Taboos, Sanitation, and Women’s Rights

The meeting convened on the impact of sanitation and water supply to the empowerment of women. Sanitation, in toilets or menstrual hygiene management, has been defined by the General Assembly as an essential human right. Evidenced through the creation of SDG 6, achieving gender equality through WASH has become a priority.

H.E. Ms. Lamilla stated that 2.5 billion people still lack suitable spaces to take care of their personal hygiene. According to the WSSCC, one billion people still resort to open defecation. H.E. contended that adequate sanitation is the minimum standard for a life of dignity. Access to water supply is also paramount.  According to WHO recommendations, an individual should intake a minimum of 5 liters of water/day, accessible to them within 1 km from home. In developing countries, women are oftentimes responsible for collecting water. When water access is far from home, women need to walk long distances to collect it. Consequently, this takes time away from their education and renders them prone to exhaustion and sexual abuse.  It is the obligation of the state to ensure public access to water; otherwise it is the poor who will suffer the most.

Panelists further discussed the importance of breaking social taboos around menstrual hygiene. As Ms. Agrawal noted, “The thing that we cannot speak of, is the thing that creates all human life.” Ms. Shrestha stressed that it is crucial to determine the root cause of such taboos. In western Nepal, menstruating girls practice “chaupadi” and remain secluded in sheds for fear of spreading illness and offending the gods. Taboos are often rooted in traditional beliefs.

Ms. Fry recommended forming partnerships with men, and educating girls on menstrual hygiene management before the onset of their periods which will help them avoid early pregnancies and marriages and keep them in school.

Meeting: “Achieving Gender Equality through WASH.”

Date/Location: Friday, March 18, 2016; 10:00 AM-1:00 PM; Conference Room E

Speakers: H.E. Dr. Amrith Rohan Perera, Permanent Representative, Mission of Sri Lanka to the UN; H.E. Ms. Anne Lammila, Ambassador for Gender Equality and Women’s Rights, Ministry of Foreign Affairs, Finland; Ms. Inga Winkler, Independent Expert on Human Rights, WSSCC; Ms. Liesl Gerntholtz, Human Rights Watch; Ms. Miki Agrawal, THINX; Ms. Cecile Shrestha, WaterAid America; Ms. Mbarou Gassama, UN Women and South Asia: “Leave No One Behind” WSSCC/FANSA; Ms. Ramatoulaye Dieng, Senegal Ministry of the Environment; Ms. Absa Wade, Ministry of Gender, Senegal; Ms. Sarah Fry, FHI360/USAID WASH Plus

Written By: WIT Representative Emilie Broek

Edited By: WIT Representative Alex Margolick

Nordic Gender Equality: Showing Reproductive Rights are Lucrative

New service lets you protest anti-women legislation for only $3.50

Today, there was a meeting held by the Nordic Council of Ministers about four fundamental goals for prosperity in gender equality, seen as essential in achieving the sustainable developmental goals. The six ministers discussed the challenges and successes in creating advances towards striving to achieve the sustainable development goals, specifically expanding on the role of gender equality and their individual Nordic experiences.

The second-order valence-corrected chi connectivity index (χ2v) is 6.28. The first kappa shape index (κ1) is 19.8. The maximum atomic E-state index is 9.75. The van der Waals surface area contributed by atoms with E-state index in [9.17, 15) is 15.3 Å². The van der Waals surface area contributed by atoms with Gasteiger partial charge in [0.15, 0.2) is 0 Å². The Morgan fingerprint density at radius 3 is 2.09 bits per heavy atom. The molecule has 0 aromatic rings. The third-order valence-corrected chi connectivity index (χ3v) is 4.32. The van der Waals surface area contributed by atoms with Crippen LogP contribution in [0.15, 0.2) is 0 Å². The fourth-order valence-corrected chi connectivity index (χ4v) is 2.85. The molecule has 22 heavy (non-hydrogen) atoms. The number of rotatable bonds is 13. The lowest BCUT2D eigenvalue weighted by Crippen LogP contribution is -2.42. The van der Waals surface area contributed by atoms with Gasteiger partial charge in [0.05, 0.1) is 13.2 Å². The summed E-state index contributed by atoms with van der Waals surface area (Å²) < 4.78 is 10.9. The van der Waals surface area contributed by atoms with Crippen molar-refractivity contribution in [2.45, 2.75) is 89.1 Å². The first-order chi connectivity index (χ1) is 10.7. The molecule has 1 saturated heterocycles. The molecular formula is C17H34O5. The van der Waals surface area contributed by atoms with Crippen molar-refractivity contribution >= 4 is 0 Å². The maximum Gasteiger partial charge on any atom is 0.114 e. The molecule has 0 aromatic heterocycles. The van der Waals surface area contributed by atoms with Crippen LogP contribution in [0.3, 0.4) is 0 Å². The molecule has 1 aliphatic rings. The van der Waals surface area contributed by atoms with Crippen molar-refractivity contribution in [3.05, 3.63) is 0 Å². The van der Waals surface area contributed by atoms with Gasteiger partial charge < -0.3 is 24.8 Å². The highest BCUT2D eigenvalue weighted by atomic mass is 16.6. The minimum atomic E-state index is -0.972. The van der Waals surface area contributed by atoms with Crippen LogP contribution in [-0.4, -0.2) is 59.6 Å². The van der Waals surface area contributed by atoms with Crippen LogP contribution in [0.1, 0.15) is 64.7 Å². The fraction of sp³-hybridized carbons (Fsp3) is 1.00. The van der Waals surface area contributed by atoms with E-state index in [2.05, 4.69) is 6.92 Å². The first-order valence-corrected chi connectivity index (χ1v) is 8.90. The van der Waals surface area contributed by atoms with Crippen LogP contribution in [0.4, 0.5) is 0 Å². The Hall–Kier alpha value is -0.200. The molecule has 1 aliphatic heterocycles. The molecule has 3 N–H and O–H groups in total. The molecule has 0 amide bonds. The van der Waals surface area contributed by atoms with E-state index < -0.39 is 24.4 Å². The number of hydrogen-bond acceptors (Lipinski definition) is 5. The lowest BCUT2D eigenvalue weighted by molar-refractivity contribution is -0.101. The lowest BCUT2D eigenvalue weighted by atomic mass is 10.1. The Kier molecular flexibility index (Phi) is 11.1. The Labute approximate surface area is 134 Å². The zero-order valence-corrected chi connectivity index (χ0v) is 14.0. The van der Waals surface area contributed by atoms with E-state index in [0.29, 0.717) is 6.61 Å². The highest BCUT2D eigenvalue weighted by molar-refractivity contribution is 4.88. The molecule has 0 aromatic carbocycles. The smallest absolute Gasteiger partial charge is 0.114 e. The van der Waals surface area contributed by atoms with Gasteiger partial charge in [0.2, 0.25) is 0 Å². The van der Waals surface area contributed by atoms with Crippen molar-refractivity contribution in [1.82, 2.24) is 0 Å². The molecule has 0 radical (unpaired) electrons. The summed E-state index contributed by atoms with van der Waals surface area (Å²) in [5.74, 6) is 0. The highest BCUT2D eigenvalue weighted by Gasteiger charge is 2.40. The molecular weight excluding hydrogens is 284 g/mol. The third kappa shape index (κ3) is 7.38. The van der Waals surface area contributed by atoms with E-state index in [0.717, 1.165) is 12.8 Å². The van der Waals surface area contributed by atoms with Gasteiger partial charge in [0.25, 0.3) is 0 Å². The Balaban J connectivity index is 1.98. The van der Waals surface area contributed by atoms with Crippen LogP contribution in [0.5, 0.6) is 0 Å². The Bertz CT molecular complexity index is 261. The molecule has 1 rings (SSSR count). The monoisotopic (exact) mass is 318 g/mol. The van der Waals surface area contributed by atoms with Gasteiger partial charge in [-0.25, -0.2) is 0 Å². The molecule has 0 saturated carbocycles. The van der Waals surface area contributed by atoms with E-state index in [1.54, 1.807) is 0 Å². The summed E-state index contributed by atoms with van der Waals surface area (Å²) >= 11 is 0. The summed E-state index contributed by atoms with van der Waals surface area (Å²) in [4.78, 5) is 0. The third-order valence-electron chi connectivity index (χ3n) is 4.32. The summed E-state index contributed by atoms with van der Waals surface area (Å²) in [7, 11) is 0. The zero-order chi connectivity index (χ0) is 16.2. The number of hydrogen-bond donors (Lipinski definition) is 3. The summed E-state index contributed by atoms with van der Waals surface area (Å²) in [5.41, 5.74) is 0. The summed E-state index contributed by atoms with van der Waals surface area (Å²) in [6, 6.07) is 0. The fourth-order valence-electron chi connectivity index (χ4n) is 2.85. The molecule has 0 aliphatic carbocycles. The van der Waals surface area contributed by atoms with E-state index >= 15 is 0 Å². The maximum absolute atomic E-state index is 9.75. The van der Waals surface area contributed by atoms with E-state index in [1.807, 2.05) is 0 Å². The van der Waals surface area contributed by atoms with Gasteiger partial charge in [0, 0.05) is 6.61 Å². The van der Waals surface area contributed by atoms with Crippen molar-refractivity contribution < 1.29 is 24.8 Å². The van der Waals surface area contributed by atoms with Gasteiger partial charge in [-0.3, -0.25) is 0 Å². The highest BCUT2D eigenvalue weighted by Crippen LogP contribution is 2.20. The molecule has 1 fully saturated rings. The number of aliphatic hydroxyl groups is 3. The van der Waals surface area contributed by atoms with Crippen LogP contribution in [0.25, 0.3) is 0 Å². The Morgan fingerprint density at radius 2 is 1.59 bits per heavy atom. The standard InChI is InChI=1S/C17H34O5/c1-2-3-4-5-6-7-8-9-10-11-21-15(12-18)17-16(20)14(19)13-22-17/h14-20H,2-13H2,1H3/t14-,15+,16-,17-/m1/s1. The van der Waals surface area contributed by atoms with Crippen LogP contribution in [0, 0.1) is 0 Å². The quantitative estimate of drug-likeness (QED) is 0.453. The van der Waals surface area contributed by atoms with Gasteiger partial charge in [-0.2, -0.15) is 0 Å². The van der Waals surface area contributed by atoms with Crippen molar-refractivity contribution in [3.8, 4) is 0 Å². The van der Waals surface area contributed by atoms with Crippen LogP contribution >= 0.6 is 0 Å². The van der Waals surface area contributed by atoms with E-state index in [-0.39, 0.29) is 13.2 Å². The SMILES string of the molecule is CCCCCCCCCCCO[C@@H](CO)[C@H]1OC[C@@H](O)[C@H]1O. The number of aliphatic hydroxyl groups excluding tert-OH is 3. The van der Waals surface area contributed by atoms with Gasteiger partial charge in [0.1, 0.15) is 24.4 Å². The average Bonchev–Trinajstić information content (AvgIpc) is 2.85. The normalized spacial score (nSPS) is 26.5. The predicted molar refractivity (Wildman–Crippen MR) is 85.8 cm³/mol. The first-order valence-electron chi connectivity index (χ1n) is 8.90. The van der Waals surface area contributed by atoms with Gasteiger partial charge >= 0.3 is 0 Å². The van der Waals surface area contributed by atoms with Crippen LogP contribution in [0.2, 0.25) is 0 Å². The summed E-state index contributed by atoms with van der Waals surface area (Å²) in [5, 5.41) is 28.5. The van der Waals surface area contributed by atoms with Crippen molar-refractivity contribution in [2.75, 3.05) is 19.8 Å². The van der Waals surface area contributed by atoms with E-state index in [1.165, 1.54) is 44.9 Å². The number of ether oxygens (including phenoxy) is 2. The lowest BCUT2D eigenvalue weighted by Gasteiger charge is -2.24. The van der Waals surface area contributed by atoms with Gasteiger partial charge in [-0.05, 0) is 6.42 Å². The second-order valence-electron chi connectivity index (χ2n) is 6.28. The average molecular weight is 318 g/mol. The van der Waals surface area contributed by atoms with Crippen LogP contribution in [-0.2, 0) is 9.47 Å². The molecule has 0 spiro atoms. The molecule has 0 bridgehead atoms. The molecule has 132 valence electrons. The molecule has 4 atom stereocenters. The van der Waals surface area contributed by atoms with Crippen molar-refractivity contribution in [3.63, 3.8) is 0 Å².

Ms. Regnér began, “We see gender equality not only as an issue of human rights, but also as a vehicle to develop the whole society.” Sweden received 106,000 refugees last year, and upon finding that some of the girls were married, the Swedish society reacted with outrage. Had a more global effort been made, less girls would have been forced to marry.

Next, Ms. Harðardóttir focused on the target achieving universal health coverage. She stated the cost-benefit for aiding reproductive rights is the one of the highest in the agenda: $120 returned for every dollar spent. She stressed that women should not go 150 years without gender equality, the projected time if progress is made at its current rate.

Ms. Horne and Ms. Nørby pushed for the implementation for education as a prerequisite for many of the other goals. Only 49% of all children attend secondary education; 65 million adolescents are out of school — they are being deprived of a future. Education is the most important investment towards empowering girls.

Mr. Rehula acknowledged the advances made by the Nordic countries in the workforce, but also stated that the gender pay gap and the lack of women in top corporate positions needs to be improved on. Good quality and productivity will result from this evolving workforce. Finally, Ms. Samuelsen, being from a small island, shared her perspective on promoting equality, specifically on out-migration and future sustainability.

Meeting: Gender Equality and the Sustainable Development Goals – Nordic Ministerial Panel

Date/Location: March 16th, 2016, 11:30-12:45; Conference Room 11

Speakers: Eygló Harðardóttir, Minister of Social Affairs and Housing, Iceland; Solveig Horne, Minister of Children and Equality, Norway; Åsa Regnér, Minister for Children, the Elderly and Gender Equality, Sweden; Juha Rehula, Minister of Family Affairs and Social Services, Finland; Eyðgunn Samuelsen, Minister of Social Affairs, Faroe Islands; Ellen Trane Nørby, Minister for Children, Education and Gender Equality, Denmark

Written By: WIT Representative Jin Yoo

Edited By: WIT Representative Alex Margolick

Photo Credit: Send Congress Your Uterus

Achieving Sustainable Development Through Employment Creation and Decent Work for All